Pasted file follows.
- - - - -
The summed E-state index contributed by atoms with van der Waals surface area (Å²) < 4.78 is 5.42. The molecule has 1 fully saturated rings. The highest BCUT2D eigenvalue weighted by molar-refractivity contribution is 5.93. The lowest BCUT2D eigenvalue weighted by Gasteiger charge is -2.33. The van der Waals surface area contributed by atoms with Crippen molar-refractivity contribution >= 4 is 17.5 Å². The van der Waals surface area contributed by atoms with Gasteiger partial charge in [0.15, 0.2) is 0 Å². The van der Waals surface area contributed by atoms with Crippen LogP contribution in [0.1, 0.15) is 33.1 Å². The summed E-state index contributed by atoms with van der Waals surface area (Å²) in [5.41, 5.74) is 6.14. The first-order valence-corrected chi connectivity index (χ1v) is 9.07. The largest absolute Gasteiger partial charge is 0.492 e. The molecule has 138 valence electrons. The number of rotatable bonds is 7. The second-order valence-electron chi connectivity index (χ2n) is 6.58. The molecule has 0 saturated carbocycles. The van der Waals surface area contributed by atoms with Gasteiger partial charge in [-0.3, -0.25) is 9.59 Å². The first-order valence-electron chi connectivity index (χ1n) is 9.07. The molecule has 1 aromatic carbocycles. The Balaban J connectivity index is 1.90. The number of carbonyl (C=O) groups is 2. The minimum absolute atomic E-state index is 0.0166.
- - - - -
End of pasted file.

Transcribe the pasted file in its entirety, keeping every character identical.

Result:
The summed E-state index contributed by atoms with van der Waals surface area (Å²) < 4.78 is 5.42. The molecule has 1 fully saturated rings. The highest BCUT2D eigenvalue weighted by molar-refractivity contribution is 5.93. The lowest BCUT2D eigenvalue weighted by Gasteiger charge is -2.33. The van der Waals surface area contributed by atoms with Crippen molar-refractivity contribution >= 4 is 17.5 Å². The van der Waals surface area contributed by atoms with Gasteiger partial charge in [0.15, 0.2) is 0 Å². The van der Waals surface area contributed by atoms with Crippen LogP contribution in [0.1, 0.15) is 33.1 Å². The summed E-state index contributed by atoms with van der Waals surface area (Å²) in [5.41, 5.74) is 6.14. The first-order valence-corrected chi connectivity index (χ1v) is 9.07. The largest absolute Gasteiger partial charge is 0.492 e. The molecule has 138 valence electrons. The number of rotatable bonds is 7. The second-order valence-electron chi connectivity index (χ2n) is 6.58. The molecule has 0 saturated carbocycles. The van der Waals surface area contributed by atoms with Gasteiger partial charge in [-0.3, -0.25) is 9.59 Å². The first-order valence-electron chi connectivity index (χ1n) is 9.07. The molecule has 1 aromatic carbocycles. The Balaban J connectivity index is 1.90. The number of carbonyl (C=O) groups is 2. The minimum absolute atomic E-state index is 0.0166.